The dictionary meaning of the word “GROAT” denotes a silver coin that was used in the 14th century across England and Scotland. The word ‘Groat’ is derived from an old French word – Gros, which meant great, or big. There is also a Dutch word – Grootpennig, which meant a big penny. Thus, the word may have been derived from either of these origins.
There is, however, another dictionary meaning of the word ‘Groat’. This refers to the seeds of grains such as oats, rye or wheat. Once the outer shell of the seat is removed, it can be cooked. However, this has nothing to do with coinage or the silver coin, in particular.
History of the groat coin
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The Groat coin had a value of 4 pence. The French had a similar coin, which they called ‘Gros Tournois’. It is possible that the silver coin used in England and Ireland originated from this. There was a separate Scottish coin with the same name, which initially had a value of 4 pence, but was later minted as an 8 pence coin. There was also a Scottish version where the coin was worth a shilling.
The coin was initially circulated by Edward I around the year 1280. The coin became popular and enjoyed circulation in England for the next two centuries as the largest silver coin at the time. Eventually, its place was taken by other large coins such as the Shilling introduced by King Henry VII. The coin continued to be minted until the last one, which was made in 1855.
However, mintage was stopped during certain periods. For example, King James I, whose reign was between the years 1603 to 1625, withdrew the mintage. There was also a lull in mintage from 1649 to 1660. These years are better known as the Commonwealth period. However, the Groat was issued as a proof coin twice between 1857 and 1862. In 1888, there was a colonial issue of the coin. Interestingly, the Groat has become a part of The Maundy Set, issued on Maundy Thursday every year by the Queen.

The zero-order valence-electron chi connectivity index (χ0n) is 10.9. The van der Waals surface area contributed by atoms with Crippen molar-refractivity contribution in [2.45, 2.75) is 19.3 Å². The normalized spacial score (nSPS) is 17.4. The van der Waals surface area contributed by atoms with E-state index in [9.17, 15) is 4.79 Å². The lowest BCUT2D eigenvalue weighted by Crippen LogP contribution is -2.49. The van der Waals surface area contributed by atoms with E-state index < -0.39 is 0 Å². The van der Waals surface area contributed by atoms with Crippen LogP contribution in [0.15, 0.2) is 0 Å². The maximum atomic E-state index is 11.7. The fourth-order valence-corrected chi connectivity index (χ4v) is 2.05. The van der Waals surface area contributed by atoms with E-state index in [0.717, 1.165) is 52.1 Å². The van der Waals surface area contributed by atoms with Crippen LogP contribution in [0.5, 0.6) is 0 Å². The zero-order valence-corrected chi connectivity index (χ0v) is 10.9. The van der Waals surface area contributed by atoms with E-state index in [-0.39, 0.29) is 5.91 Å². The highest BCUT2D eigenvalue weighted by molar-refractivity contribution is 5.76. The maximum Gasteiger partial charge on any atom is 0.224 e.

The silver content of the Groat coin
Over the years, the silver content of the coin was slowly reduced. The first English Groat contained 5.8 g of silver. During the reign of Edward III, this fell to 4.7 g and continued to become much less going forward. The Groat issued by King Henry IV had only 3.9 g of silver, which was further reduced to 3.1 g by King Edward IV. It reached 2.1 g by 1559, by which time the purity of the silver contained in the coin had also fallen. After 1561, the coin was withdrawn from circulation for the next hundred years.
Mintage in later years
Groats were minted only a few times during later years. By this time, it had come to be known as a 4 pence coin. There were a few years mintage after 1786, these years being 1792, 1795 and 1800. The colonial Groat that we discussed earlier, was minted in 1888.
This colonial issue was intended for the countries of British Guyana and the British West Indies, both of which were part of the British Empire at the time. The British Guyana version remained in circulation up to 1955.
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